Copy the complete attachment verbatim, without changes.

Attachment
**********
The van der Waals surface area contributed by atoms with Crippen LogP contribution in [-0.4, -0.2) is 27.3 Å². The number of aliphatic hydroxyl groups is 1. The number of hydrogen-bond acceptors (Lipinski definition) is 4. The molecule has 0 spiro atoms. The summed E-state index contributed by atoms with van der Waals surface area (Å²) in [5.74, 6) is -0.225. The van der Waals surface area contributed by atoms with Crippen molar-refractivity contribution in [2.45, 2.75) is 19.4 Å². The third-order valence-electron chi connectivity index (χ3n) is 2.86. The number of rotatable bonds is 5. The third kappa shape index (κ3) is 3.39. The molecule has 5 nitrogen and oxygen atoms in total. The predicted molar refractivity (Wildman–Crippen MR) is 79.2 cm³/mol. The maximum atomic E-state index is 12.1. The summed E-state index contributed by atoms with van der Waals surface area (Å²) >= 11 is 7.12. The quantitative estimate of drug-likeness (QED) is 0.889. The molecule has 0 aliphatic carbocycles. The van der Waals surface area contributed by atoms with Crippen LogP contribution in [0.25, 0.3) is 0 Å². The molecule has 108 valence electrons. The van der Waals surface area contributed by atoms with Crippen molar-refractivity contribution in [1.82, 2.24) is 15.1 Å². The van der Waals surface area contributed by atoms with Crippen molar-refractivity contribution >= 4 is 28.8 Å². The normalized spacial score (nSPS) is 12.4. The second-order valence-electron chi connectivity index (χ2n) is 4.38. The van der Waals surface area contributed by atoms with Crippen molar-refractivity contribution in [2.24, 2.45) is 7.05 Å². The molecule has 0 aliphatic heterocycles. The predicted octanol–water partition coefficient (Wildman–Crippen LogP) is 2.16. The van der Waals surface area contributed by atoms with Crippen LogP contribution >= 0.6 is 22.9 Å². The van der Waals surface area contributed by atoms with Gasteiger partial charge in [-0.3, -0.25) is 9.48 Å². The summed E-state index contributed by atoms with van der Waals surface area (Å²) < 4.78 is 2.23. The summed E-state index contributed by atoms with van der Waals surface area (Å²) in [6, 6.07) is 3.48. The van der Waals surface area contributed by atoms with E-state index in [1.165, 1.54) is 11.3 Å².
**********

The van der Waals surface area contributed by atoms with Crippen LogP contribution in [-0.4, -0.2) is 27.3 Å². The number of aliphatic hydroxyl groups is 1. The number of hydrogen-bond acceptors (Lipinski definition) is 4. The molecule has 0 spiro atoms. The summed E-state index contributed by atoms with van der Waals surface area (Å²) in [5.74, 6) is -0.225. The van der Waals surface area contributed by atoms with Crippen molar-refractivity contribution in [2.45, 2.75) is 19.4 Å². The third-order valence-electron chi connectivity index (χ3n) is 2.86. The number of rotatable bonds is 5. The third kappa shape index (κ3) is 3.39. The molecule has 5 nitrogen and oxygen atoms in total. The predicted molar refractivity (Wildman–Crippen MR) is 79.2 cm³/mol. The maximum atomic E-state index is 12.1. The summed E-state index contributed by atoms with van der Waals surface area (Å²) >= 11 is 7.12. The quantitative estimate of drug-likeness (QED) is 0.889. The molecule has 0 aliphatic carbocycles. The van der Waals surface area contributed by atoms with Crippen LogP contribution in [0.25, 0.3) is 0 Å². The molecule has 108 valence electrons. The van der Waals surface area contributed by atoms with Crippen molar-refractivity contribution in [1.82, 2.24) is 15.1 Å². The van der Waals surface area contributed by atoms with Crippen molar-refractivity contribution >= 4 is 28.8 Å². The normalized spacial score (nSPS) is 12.4. The second-order valence-electron chi connectivity index (χ2n) is 4.38. The van der Waals surface area contributed by atoms with Crippen molar-refractivity contribution in [2.24, 2.45) is 7.05 Å². The molecule has 0 aliphatic heterocycles. The predicted octanol–water partition coefficient (Wildman–Crippen LogP) is 2.16. The van der Waals surface area contributed by atoms with Crippen LogP contribution >= 0.6 is 22.9 Å². The van der Waals surface area contributed by atoms with Gasteiger partial charge in [-0.3, -0.25) is 9.48 Å². The summed E-state index contributed by atoms with van der Waals surface area (Å²) < 4.78 is 2.23. The summed E-state index contributed by atoms with van der Waals surface area (Å²) in [6, 6.07) is 3.48. The van der Waals surface area contributed by atoms with E-state index in [1.165, 1.54) is 11.3 Å².